How to add a progress bar to a function in R

Older readers of this post may remember the boot screen from Windows XP. This featured a load bar that was there to essentially give a user the message: “Hold on a minute, the computer is starting. Please chill out and don’t turn the machine off, that might cause some problems!” This load bar was a bit of a hack, as it didn’t increment with the progress of the boot… it just played a little animation over and over again to calm the user down. R comes with a nice little feature to add a progress bar to a function, and unlike the Windows XP load bar it actually reflects how much progress has been made.

Tracking progress of functions with long run time

The function below, slow_math(), is from a previous post on vectorization and it will serve as a stand in for a computationally intensive process. We will run the function via a for loop, which is inefficient in this case (as the function can be vectorized) but allows us to explore the usage of the progress bar for tracking iterative processes. All slow_math() does is add 2 to the input, but before doing so it pauses for 0.15 seconds. Imagine this as equivalent to a function you use that is computationally intensive and therefore takes a while for the result to pop up… if you’re anything like me, this can lead to getting impatient and thinking that things aren’t working.

slow_math = function(x){
  Sys.sleep(0.15)
  x + 2
}

Below slow_math() is applied to a vector of inputs via the wrapping function slow_function(). The function takes 22 seconds to complete, which is more than long enough for a user to convince themselves that the program has frozen or that something has gone wrong! Within the function we can implement a progress bar, to placate the user and assure them the function is doing something. This is demonstrated and annotated below (you can try copying the code below into r and running it yourself for the full effect of the progress bar).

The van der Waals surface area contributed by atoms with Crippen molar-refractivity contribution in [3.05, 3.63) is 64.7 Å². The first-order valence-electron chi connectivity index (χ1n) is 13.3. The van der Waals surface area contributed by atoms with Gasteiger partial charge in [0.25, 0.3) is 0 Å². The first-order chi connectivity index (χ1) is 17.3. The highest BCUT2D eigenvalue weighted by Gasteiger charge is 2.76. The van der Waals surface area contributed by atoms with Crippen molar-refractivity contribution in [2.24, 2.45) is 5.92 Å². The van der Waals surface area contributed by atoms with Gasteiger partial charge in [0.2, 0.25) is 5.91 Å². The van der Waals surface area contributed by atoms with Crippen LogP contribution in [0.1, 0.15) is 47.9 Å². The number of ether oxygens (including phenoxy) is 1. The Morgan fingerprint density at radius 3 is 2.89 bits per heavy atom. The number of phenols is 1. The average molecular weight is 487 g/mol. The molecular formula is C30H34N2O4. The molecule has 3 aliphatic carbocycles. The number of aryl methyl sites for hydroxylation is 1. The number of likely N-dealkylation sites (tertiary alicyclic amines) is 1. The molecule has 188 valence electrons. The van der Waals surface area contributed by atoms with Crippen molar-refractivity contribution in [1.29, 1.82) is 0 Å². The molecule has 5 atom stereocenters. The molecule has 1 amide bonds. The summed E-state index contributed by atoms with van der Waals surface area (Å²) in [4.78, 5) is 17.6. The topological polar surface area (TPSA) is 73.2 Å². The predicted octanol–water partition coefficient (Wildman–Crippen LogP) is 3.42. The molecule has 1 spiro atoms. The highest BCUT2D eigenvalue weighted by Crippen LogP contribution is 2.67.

slow_function = function(x){
  out= c()
  print("Running slow math on the inputs:")
  # Initiate the progress bar.
  # the progress is defined as a range from 0 to the length of x
  # i.e. if x has a length of 10 and 3 iterations have been completed,
  # then the progress bar will be 30% full.
  # note you can play around with the different progress bar style options!
  progress_bar = txtProgressBar(min=0, max=length(x), style = 1, char="=")
  #for loop to run slow_math for each member of x
  #we loop over the index, using this as both the means of subsetting x
  #and the indicator of the number of iterations that have been completed
  for(i in 1:length(x)){
    out = c(out , slow_math(x[[i]]))
    #Increase the amount the progress bar is filled by setting the value to i.
    setTxtProgressBar(progress_bar, value = i)
  }
  close(progress_bar)
  return(out)  
}

output = slow_function(iris$Sepal.Length)
## [1] "Running slow math on the inputs:"
## ===========================================================================

When you run the code above it prints the load bar, which gets a little larger with each iteration. This lets you track the progress of the function and know that it hasn’t frozen. At the end of each loop, the command setTxtProgressBar(progress_bar, value = i) increments the progress bar, providing the user with feedback regarding the pace and progress of execution. The progress bar is a clean alternative to something such as a repeating print statement (i.e. having the following in your for loop: print(paste("on iteration number:, i))). I say it is cleaner because all of the output is constrained to a single line of the console, as opposed to a print statement which will output a new line for each iteration… which can get long if your datasets are large!

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Cameron Nugent
Postdoctoral researcher | Bioinformatician

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